Culture Notes


Issue: "Building a better boycott," Oct. 4, 1997

"Good night, and God bless"

Red Skelton, who died in September, was a cultural icon who reminded us of what has been lost in contemporary culture. The son of a circus clown who died two months before his son was born, Red followed in his unknown father's footsteps and became the consummate clown of television. The characters he created-such as Clem Kadiddlehopper, Freddie the Freeloader, and seagulls Gertrude and Heathcliffe-cracked up viewers for two decades, as his show ran on CBS from 1953 to 1970. He kept clowning, with his squeaky-clean humor, until nearly the very end, both more wholesome and funnier than his more contemporary competition.

Drawing the line

The long-awaited and long-dreaded Lolita, a movie about a pedophile and his sexual relationship with a preadolescent girl, is ready-but no Hollywood distributor will touch it. The film, based on Vladimir Nabokov's notorious novel, is directed by the respected Adrian Lyne and stars the distinguished actor Jeremy Irons. Nevertheless, no major studio has picked it up, and no American distributor will market it to theaters. As a result, Lolita will not be released in the United States. Though it is scheduled to open next month in Europe, even sexually easy-going Europeans have been shocked by recent revelations of child abuse and are finding the movie controversial. While Hollywood commendably is drawing the line at the overt sexualization of children, the line against portraying homosexuality has been all but erased. A whole raft of gay-chic movies is hitting the screens: the much-publicized In & Out, with Kevin Kline; Licensed to Kill, a documentary about anti-homosexual violence; and the multicultural gay movies Kiss Me Guido about an Italian pizza maker who answers a classified ad thinking GWM means "Guy With Money," Happy Together about Hong Kong homosexuals, and Latin Boys Go to Hell about Hispanic gays.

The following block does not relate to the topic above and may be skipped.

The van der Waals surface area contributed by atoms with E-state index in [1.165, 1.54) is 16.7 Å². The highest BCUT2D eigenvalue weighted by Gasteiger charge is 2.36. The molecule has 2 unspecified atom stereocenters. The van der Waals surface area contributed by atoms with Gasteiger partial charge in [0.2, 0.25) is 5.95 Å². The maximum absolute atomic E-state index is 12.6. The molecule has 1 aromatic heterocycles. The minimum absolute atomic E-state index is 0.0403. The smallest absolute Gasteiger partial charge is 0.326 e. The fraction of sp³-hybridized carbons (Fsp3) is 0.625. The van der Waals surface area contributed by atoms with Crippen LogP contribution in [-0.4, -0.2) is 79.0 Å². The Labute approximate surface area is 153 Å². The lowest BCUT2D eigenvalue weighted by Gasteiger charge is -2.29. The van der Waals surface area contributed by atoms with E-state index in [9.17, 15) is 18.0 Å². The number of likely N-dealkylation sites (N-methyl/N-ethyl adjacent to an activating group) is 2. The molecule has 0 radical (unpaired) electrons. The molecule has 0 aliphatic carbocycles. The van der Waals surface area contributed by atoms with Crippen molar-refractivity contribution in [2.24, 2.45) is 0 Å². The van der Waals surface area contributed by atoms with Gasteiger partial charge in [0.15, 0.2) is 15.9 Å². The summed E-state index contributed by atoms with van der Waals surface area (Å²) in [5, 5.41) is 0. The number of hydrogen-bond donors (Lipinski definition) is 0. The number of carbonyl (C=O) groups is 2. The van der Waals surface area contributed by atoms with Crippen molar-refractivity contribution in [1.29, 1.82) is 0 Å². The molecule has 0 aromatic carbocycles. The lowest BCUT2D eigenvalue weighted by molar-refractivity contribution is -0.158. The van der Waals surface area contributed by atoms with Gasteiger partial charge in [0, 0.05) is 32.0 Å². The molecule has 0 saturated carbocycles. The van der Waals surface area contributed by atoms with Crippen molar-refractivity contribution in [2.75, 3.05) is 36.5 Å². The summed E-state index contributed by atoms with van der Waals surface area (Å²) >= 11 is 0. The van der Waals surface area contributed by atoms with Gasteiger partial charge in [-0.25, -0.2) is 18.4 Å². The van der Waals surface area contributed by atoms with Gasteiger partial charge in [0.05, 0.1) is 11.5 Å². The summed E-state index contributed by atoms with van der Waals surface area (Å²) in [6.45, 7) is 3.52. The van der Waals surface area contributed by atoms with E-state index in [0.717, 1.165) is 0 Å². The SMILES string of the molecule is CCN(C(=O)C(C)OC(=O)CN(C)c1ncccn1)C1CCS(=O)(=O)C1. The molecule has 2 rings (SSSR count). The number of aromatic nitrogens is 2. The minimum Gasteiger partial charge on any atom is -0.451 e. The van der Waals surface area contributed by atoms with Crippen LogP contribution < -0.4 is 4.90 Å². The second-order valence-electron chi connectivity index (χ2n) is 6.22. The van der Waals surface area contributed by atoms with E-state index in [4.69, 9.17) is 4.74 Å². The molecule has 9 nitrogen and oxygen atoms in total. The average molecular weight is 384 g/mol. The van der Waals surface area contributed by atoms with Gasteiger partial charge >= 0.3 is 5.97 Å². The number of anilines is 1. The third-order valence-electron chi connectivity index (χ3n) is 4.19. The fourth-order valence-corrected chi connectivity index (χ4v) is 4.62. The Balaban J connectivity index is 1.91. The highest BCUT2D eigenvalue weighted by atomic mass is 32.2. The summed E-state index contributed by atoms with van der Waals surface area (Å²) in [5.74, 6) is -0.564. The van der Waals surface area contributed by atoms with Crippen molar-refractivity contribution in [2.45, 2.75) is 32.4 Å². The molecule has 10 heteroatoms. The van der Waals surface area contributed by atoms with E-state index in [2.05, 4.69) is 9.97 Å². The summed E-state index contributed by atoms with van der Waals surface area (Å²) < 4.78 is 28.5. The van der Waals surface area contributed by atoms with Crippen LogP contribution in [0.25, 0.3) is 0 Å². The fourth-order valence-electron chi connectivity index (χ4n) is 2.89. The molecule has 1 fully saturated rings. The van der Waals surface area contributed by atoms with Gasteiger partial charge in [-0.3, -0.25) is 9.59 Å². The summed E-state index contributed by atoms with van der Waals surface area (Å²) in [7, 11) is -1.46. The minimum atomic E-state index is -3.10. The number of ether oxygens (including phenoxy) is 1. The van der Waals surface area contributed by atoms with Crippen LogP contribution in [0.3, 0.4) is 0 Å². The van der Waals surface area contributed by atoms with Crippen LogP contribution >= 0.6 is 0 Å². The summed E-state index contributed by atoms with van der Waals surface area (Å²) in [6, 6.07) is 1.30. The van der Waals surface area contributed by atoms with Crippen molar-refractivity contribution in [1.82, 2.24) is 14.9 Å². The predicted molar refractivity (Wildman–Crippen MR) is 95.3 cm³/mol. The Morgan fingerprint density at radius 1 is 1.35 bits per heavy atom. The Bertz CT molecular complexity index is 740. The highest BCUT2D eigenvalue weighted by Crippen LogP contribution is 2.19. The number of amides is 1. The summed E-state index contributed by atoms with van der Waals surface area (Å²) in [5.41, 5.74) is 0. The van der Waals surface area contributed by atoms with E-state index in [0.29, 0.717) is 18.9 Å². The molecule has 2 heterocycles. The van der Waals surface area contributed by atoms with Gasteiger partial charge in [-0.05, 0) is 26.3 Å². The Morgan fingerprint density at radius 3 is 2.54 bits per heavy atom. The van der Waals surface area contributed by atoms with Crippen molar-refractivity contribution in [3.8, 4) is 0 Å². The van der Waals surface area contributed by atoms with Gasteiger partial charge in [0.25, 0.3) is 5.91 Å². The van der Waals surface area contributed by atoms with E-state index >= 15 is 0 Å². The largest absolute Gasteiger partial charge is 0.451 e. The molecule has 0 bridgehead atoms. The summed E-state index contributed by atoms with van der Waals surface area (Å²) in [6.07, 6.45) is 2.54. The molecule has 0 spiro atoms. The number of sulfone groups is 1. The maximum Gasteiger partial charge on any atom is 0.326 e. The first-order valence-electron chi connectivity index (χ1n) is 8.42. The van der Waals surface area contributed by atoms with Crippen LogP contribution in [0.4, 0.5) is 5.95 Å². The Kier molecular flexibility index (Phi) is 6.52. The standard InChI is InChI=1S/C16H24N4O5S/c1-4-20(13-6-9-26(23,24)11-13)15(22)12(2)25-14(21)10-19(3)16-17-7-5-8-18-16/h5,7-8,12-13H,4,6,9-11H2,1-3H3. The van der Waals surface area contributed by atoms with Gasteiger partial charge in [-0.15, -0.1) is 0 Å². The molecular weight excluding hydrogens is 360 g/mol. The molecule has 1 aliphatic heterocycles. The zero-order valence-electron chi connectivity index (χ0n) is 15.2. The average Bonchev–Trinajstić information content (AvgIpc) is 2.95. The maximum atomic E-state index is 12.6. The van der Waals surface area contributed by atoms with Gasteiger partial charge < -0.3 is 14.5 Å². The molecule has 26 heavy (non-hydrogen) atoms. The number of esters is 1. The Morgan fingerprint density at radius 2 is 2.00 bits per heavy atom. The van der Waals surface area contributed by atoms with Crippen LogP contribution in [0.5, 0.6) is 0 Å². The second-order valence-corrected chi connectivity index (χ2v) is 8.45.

Time for crime

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The most dangerous hours of the day are not necessarily late at night, when young thugs prowl the darkened streets. At least when it comes to juvenile crime, including gang violence, the most dangerous times are right after school. According to a study by Fight Crime: Invest in Kids, an anti-crime organization led by law-enforcement professionals, about half of violent crimes committed by young people occur between 2 and 8 p.m. The most crime-filled hour is 3 p.m. Only one fifth of crimes take place between 11 p.m. and 7 a.m., the times usually targeted by curfew ordinances. The data points out what should be obvious: Children get in trouble when they are unsupervised. Latch-key kids, home alone between the time school lets out and their working parents get home, often use the time to hang out with their equally unsupervised friends. Sometimes this turns ugly. Once again, a major social problem hinges on the need for better parenting.

Victims of success

When victims enjoy the highest status, everyone will want to be one. According to one federal civil-rights commissioner, smart kids are victims because they are pushed into successful professions, which exclude them from the rich range of human experience. As reported by columnist George Will, the Civil Rights Commission was discussing the practice in some schools of "ability grouping," placing students on the basis of their aptitudes. Clinton appointee Yvonne Lee complained that "you do see an overrepresentation of Asian Americans in certain so-called honor groupings or advanced classes." This discriminates against them because they "get labeled as whiz kids and they get stuck in the upper rank and never get exposed to other opportunities." As a result, "Asian Americans are overrepresented in middle management, technical, and professional ranks because throughout their educational ladder they've been shifted toward that area because they were thought to be smart in math and all the technical areas." They are thus "being hurt in later years when you see the other aspects of development that they did not have in their social interaction." Presumably, these opportunities and aspects of development they are unjustly denied would include ignorance, unemployment, and poverty.


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